When using hand tools it is important to ensure the work is securely clamped or braced, so that it is not necessary for the tool user (or helper) hands to be close to where the tool action is taking place. It is also important that the work is up off the ground, so tools do not get damaged (by accidentally hitting stones in the earth) or endanger the feet of the tool user.
There are 3 key elements to consider when establishing a working stance and system for tool use:
- Safety – ensuring no part of the tool user (or any helper/s) is in the path of the tools cutting edge – including if the tool was to slip, drop or bounce.
- Stability – the work and the tool user should be in a stable position. For example if someone or something was to bump against them by accident they should not be knocked off balance.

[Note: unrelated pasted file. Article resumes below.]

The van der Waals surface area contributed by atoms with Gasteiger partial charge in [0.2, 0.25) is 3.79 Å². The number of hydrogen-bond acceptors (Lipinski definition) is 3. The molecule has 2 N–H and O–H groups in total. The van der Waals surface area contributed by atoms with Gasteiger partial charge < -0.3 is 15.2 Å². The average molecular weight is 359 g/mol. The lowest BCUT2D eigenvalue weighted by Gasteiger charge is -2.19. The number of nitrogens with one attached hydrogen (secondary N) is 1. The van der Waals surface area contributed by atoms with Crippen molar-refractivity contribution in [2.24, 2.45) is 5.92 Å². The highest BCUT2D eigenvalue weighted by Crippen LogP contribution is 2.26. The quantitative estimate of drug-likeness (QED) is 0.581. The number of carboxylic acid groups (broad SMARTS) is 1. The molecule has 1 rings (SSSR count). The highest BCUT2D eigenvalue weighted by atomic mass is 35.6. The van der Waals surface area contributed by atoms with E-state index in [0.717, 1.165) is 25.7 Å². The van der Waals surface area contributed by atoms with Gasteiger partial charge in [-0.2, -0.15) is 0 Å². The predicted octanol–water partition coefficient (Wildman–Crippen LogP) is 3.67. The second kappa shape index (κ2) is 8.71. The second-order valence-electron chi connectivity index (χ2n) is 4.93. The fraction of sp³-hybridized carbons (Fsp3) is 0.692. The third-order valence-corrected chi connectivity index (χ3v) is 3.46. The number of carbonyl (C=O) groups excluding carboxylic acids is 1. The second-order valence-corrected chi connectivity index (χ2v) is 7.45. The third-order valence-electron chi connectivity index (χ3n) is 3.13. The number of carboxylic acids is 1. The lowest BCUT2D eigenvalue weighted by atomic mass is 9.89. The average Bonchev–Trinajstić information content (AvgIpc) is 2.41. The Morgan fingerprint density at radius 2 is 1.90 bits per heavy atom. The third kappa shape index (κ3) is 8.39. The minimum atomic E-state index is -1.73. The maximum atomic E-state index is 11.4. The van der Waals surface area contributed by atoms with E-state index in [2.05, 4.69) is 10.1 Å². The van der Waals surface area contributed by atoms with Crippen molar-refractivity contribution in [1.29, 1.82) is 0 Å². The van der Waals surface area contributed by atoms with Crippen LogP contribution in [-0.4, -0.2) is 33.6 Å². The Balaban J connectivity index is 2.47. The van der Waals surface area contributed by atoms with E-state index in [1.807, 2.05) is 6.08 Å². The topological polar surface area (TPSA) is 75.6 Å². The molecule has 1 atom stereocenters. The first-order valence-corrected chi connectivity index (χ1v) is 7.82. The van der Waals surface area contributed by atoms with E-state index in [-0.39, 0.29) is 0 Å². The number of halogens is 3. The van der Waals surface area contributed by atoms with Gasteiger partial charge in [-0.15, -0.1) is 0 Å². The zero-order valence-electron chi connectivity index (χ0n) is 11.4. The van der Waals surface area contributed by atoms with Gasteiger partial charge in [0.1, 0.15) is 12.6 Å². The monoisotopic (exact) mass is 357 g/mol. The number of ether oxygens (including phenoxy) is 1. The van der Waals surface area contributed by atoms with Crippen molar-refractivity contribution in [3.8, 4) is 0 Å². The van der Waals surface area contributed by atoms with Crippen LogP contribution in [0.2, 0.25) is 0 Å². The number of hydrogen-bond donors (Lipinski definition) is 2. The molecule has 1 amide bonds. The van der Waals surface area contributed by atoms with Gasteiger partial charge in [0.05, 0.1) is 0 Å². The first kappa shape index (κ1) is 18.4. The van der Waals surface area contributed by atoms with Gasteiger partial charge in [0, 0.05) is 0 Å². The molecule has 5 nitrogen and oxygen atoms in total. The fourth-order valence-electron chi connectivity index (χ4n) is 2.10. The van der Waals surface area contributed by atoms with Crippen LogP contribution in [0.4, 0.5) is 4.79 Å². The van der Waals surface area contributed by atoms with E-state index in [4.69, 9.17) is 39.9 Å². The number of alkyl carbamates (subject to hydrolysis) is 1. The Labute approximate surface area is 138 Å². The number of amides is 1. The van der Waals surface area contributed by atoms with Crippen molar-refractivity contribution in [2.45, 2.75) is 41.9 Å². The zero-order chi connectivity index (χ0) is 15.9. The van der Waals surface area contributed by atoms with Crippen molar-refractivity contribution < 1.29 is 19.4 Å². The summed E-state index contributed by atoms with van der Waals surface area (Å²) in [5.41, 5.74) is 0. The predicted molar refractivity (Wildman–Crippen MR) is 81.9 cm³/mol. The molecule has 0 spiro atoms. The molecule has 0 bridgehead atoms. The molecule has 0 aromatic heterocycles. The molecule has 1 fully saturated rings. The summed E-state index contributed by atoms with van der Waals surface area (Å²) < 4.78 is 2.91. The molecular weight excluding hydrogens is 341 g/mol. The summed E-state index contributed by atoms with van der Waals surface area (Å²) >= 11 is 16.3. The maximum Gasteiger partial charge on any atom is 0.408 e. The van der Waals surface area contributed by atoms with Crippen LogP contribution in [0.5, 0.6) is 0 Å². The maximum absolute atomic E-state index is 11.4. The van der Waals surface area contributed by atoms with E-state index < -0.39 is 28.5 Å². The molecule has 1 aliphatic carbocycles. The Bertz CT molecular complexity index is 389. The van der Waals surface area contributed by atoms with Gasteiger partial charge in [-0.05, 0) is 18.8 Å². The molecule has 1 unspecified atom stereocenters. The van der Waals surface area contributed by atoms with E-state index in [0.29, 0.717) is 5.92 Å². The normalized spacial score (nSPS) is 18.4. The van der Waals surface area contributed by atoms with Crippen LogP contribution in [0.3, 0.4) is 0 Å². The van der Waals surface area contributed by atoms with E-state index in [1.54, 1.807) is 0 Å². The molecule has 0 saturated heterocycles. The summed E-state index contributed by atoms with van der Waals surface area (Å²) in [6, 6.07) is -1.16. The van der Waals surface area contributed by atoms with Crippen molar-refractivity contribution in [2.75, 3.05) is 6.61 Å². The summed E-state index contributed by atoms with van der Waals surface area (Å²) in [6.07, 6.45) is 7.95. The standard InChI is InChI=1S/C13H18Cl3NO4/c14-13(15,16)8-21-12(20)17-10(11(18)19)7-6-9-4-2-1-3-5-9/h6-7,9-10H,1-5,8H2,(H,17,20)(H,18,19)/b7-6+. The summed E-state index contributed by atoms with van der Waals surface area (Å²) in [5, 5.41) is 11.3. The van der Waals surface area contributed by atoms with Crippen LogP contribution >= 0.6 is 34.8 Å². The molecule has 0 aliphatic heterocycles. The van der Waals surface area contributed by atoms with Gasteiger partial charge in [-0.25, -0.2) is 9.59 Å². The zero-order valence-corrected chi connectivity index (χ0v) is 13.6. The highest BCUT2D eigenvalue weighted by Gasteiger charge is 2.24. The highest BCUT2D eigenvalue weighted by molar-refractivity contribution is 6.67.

- Comfort – is the stance and set up comfortable to the tool user and are they able to maintain the position for an appropriate length of time without tiring or pain from bad posture. Work stations should be set to the height of the tool user (ie. An EY’s tool station is going to be lower than a teenagers!).
There are a variety of methods of securing work for different tasks:
Most often some sort of saw horse can be used – at its simplest this might be an ‘A frame’ – 2 poles driven into the ground and square lashed and then use helpers to hold the work straight whilst you saw. The ‘ears’ of the frame act as a barrier to the saw should it bounce towards the spare hand. The same affect could be replicated by using a nook or V in a tree if it happens to be at the right height for the saw user (should be about hip level).
You could improvise some sort of bench to use F or G clamps with to hold work firmly.
You could make a Louma Log Woodland Workbench. Download a free instruction booklet on how to make and use one here